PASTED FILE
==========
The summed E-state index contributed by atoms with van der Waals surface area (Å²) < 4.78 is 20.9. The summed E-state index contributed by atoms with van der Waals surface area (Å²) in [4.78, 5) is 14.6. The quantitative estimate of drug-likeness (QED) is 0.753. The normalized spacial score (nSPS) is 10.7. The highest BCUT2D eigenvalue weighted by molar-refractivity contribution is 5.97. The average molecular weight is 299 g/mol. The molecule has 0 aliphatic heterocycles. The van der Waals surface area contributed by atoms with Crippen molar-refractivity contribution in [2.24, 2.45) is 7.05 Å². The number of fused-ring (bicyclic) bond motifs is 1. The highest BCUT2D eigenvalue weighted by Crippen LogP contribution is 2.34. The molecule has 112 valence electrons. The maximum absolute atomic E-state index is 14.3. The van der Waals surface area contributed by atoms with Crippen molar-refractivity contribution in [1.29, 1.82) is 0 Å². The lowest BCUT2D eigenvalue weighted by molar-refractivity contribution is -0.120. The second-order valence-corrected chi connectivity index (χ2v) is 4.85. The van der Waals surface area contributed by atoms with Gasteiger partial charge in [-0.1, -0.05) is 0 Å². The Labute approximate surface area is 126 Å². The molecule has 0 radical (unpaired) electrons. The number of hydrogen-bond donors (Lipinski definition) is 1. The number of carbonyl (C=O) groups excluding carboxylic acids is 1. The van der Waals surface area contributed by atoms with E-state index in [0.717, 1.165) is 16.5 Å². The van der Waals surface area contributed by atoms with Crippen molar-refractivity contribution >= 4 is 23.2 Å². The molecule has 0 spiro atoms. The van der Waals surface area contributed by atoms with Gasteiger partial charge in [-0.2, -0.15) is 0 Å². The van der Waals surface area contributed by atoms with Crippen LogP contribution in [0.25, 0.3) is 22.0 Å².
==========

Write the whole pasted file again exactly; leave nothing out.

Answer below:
The summed E-state index contributed by atoms with van der Waals surface area (Å²) < 4.78 is 20.9. The summed E-state index contributed by atoms with van der Waals surface area (Å²) in [4.78, 5) is 14.6. The quantitative estimate of drug-likeness (QED) is 0.753. The normalized spacial score (nSPS) is 10.7. The highest BCUT2D eigenvalue weighted by molar-refractivity contribution is 5.97. The average molecular weight is 299 g/mol. The molecule has 0 aliphatic heterocycles. The van der Waals surface area contributed by atoms with Crippen molar-refractivity contribution in [2.24, 2.45) is 7.05 Å². The number of fused-ring (bicyclic) bond motifs is 1. The highest BCUT2D eigenvalue weighted by Crippen LogP contribution is 2.34. The molecule has 112 valence electrons. The maximum absolute atomic E-state index is 14.3. The van der Waals surface area contributed by atoms with Crippen molar-refractivity contribution in [1.29, 1.82) is 0 Å². The lowest BCUT2D eigenvalue weighted by molar-refractivity contribution is -0.120. The second-order valence-corrected chi connectivity index (χ2v) is 4.85. The van der Waals surface area contributed by atoms with Gasteiger partial charge in [-0.1, -0.05) is 0 Å². The Labute approximate surface area is 126 Å². The molecule has 0 radical (unpaired) electrons. The number of hydrogen-bond donors (Lipinski definition) is 1. The number of carbonyl (C=O) groups excluding carboxylic acids is 1. The van der Waals surface area contributed by atoms with E-state index in [0.717, 1.165) is 16.5 Å². The van der Waals surface area contributed by atoms with Crippen molar-refractivity contribution >= 4 is 23.2 Å². The molecule has 0 spiro atoms. The van der Waals surface area contributed by atoms with Gasteiger partial charge in [-0.2, -0.15) is 0 Å². The van der Waals surface area contributed by atoms with Crippen LogP contribution in [0.25, 0.3) is 22.0 Å².